officially declared it will not support a 2014 ballot initiative that would legalize same-sex marriage in the state. Instead, the coalition plans to continue education efforts and place the issue on the ballot in 2016. But FreedomOhio, the LGBT group currently
leading the 2014 ballot initiative, plans to put the issue on the ballot this year
with or without support from other groups. CityBeat covered the issue and conflict in further detail here.The group heading Commons at Alaska, a permanent supportive housing project
in Avondale, plans to hold monthly “good neighbor” meetings to address
local concerns about the facility. The first
meeting is scheduled at the Church of the Living God, located at 434 Forest
Avenue, on Feb. 25 at 6 p.m. Some Avondale residents have lobbied
against the facility out of fears it would weaken public safety, but a
study of similar facilities in Columbus found areas with permanent
supportive housing facilities saw the same or lower crime increases as
demographically comparable areas. In January, a supermajority of City
Council rejected Councilman Christopher Smitherman’s proposal to rescind
the city’s support for the Avondale project.Gov. John Kasich’s income tax proposal would
disproportionately benefit Ohio’s wealthiest, an analysis from Policy
Matters Ohio and the Institute on Taxation and Economic Policy found.
Specifically, the proposal would on average cut taxes by $2 for the
bottom 20 percent of Ohioans, $48 for the middle 20 percent and $2,515
for the top 1 percent. The proposal is typical for Ohio Republicans:
They regularly push to lower taxes for the wealthy, even though
research, including from the nonpartisan Congressional Research Service,
finds tax cuts for the wealthy aren’t correlated with higher economic
Local policy explainers from the past week:• What Is Mayor John Cranley’s Parking Plan?• What Is Responsible Bidder?
Mayor John Cranley says he wants Catholic Health Partners to locate its planned headquarters in Bond Hill.A new Ohio law uncovered more than 250 high-volume dog
breeders that previously went unregulated in the state. The new
regulations aim to weed out bad, unsafe environments for high-volume dog
breeding, but some animal advocates argue the rules don’t go far
enough. CityBeat covered the new law in further detail here.Democratic gubernatorial candidate Ed FitzGerald could
face a longshot primary challenger in May. But the challenger, Larry Ealy of the Dayton
area, still needs his signatures confirmed by the secretary of state to
officially get on the ballot.Former Gov. Ted Strickland could run against U.S. Sen. Rob Portman in 2016, according to The Plain Dealer. Strickland cautioned it’s not an official announcement, but it’s not something he’s ruled out, either.A bill that would make the Ohio Board of Education an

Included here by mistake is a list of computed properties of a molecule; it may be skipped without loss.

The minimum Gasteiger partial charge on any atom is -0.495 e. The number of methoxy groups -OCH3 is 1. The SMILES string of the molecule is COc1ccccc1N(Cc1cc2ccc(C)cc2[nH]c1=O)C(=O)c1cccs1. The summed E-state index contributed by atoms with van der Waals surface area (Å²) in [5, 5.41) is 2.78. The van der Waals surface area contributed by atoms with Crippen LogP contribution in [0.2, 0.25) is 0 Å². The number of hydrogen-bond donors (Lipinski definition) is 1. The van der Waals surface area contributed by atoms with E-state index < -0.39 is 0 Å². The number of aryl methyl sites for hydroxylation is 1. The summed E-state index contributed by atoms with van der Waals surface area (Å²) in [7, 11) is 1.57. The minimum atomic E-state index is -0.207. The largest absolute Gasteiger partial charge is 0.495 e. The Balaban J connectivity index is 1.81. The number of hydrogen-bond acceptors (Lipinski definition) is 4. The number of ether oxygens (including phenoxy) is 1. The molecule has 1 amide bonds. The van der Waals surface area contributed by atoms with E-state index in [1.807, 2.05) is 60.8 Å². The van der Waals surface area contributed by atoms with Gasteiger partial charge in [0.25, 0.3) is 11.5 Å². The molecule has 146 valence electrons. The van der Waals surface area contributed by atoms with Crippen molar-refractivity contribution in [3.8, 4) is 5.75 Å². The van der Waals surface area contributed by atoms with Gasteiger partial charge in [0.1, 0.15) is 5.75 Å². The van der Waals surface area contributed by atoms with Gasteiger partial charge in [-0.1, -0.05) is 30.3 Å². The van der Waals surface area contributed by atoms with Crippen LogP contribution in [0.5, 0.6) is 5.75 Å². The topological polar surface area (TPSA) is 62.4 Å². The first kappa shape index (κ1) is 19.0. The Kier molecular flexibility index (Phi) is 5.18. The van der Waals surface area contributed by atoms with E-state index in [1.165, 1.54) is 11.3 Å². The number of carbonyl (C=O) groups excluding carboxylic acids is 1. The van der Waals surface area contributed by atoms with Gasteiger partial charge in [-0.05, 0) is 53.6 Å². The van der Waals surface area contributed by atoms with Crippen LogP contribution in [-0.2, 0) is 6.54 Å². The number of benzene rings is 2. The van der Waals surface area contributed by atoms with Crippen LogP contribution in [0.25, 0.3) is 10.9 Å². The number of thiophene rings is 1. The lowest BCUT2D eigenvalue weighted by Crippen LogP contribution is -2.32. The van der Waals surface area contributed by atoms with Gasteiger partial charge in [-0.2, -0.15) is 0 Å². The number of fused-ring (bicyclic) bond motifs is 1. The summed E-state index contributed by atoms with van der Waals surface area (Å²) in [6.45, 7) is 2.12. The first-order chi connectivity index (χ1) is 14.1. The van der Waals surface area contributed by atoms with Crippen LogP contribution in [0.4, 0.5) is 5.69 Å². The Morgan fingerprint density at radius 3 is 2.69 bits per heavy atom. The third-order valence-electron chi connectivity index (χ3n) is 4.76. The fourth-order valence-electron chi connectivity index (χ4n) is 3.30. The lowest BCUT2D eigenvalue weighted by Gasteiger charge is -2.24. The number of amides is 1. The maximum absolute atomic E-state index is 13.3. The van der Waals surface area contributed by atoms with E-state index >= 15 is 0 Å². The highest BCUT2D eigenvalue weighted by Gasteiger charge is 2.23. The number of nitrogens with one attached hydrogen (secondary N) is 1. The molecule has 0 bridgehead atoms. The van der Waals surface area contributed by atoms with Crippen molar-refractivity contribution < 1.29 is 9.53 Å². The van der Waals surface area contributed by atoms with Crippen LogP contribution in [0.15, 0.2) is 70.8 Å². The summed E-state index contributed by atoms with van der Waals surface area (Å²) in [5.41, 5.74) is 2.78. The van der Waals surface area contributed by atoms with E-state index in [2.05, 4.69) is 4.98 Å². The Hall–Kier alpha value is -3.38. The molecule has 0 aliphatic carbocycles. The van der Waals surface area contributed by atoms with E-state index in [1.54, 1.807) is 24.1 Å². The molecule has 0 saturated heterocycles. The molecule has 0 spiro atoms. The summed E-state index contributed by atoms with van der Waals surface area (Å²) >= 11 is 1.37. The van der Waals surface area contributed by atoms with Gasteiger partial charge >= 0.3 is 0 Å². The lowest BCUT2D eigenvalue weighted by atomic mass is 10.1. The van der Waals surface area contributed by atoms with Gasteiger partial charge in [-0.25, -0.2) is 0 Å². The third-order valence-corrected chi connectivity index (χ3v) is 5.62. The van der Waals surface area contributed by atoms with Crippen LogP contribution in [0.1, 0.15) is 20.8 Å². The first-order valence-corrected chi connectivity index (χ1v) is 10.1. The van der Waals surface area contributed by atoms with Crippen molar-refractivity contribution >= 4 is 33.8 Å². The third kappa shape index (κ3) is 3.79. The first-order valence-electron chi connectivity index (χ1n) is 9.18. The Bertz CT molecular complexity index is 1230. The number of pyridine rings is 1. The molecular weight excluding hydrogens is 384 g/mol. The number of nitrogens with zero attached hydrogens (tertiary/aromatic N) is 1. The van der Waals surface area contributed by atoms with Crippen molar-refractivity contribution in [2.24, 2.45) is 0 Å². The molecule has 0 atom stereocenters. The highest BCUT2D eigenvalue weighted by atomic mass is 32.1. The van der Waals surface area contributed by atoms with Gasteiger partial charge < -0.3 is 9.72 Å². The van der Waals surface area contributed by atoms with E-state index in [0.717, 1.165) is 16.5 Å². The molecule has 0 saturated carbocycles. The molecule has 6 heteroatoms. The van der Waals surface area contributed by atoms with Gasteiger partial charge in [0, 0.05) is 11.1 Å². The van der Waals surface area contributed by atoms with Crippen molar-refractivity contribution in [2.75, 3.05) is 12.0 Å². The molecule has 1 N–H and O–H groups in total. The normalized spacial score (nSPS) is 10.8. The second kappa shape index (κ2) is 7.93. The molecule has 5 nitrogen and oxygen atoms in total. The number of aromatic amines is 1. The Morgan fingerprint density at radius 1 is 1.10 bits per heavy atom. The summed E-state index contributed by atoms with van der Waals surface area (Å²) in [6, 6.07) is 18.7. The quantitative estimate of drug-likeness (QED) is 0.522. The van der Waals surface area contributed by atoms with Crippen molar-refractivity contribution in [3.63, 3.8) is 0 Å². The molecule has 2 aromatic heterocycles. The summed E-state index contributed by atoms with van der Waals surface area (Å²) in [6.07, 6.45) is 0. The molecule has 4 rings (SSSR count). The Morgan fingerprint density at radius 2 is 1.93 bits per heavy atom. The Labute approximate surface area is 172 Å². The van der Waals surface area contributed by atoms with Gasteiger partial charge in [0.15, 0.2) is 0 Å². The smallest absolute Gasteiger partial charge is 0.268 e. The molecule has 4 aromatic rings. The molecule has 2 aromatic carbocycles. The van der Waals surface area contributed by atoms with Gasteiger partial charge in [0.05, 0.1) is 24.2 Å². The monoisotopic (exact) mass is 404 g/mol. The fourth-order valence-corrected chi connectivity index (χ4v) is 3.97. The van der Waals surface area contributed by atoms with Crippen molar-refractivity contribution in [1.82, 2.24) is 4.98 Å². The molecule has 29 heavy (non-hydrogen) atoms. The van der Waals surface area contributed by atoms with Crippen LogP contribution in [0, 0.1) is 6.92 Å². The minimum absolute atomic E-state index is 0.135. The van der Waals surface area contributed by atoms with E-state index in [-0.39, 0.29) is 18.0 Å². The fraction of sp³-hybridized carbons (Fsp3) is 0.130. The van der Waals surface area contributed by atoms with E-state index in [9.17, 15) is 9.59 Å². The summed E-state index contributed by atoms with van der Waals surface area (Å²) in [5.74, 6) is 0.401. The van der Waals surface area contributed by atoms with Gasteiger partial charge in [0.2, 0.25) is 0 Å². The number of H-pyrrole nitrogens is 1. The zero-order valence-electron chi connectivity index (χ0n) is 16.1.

all-elected body appears to have died in the Ohio legislature.
Currently, the governor appoints nearly half of the board’s members. Some legislators argue the governor’s appointments make the body too political.Science says white noise can help some people sleep.Follow CityBeat on Twitter:• Main: @CityBeatCincy • News: @CityBeat_News • Music: @CityBeatMusic • German Lopez: @germanrlopezGot any news tips? Email them to firstname.lastname@example.org.
Ohio's LGBT groups disagree on timing of same-sex marriage legalization as polls show increasing support
1 Comment · Tuesday, December 31, 2013
Ohio’s leading LGBT groups continue to
disagree whether 2014 or 2016 is the right year to place same-sex
marriage legalization on the ballot.
by German Lopez
Another LGBT battle could reach court, Cranley crafts parking plan, fracking tax bill revised
A federal court in Cincinnati could soon decide whether
married same-sex parents should be recognized by Ohio on their
children’s birth certificates. Civil rights attorney Alphonse
Gerhardstein filed the lawsuit on behalf of four same-sex couples who
married outside the state and an adoption agency that helped one of the
couples adopt a child in Ohio. The lawsuit argues leaving one parent
unnamed perpetuates harmful social stigmas and potentially endangers a
child’s life by making it more difficult for a parent to get his child
help in case of emergencies. Although opponents of LGBT rights argue allowing gay couples to adopt hurts children, the research suggests widespread discrimination and same-sex parents’ limited rights are the real threats to gay couples’ sons and daughters.Mayor John Cranley is crafting a new plan to upgrade
Cincinnati’s parking system while retaining local control. Under the
drafted plan analyzed by The Business Courier, the Greater
Cincinnati Port Authority would issue $25 million in bonds backed by
parking revenues. To pay for the new costs, parking meter rates in
neighborhoods — but not downtown — would increase by 25 cents per hour
to 75 cents per hour, and the city would hire more officers to increase
enforcement. The new parking meters would take credit card payments, but
smartphone payments currently aren’t in the plan.A revised version of the Ohio House’s fracking tax bill
increases the severance tax on oil and gas companies but cuts the income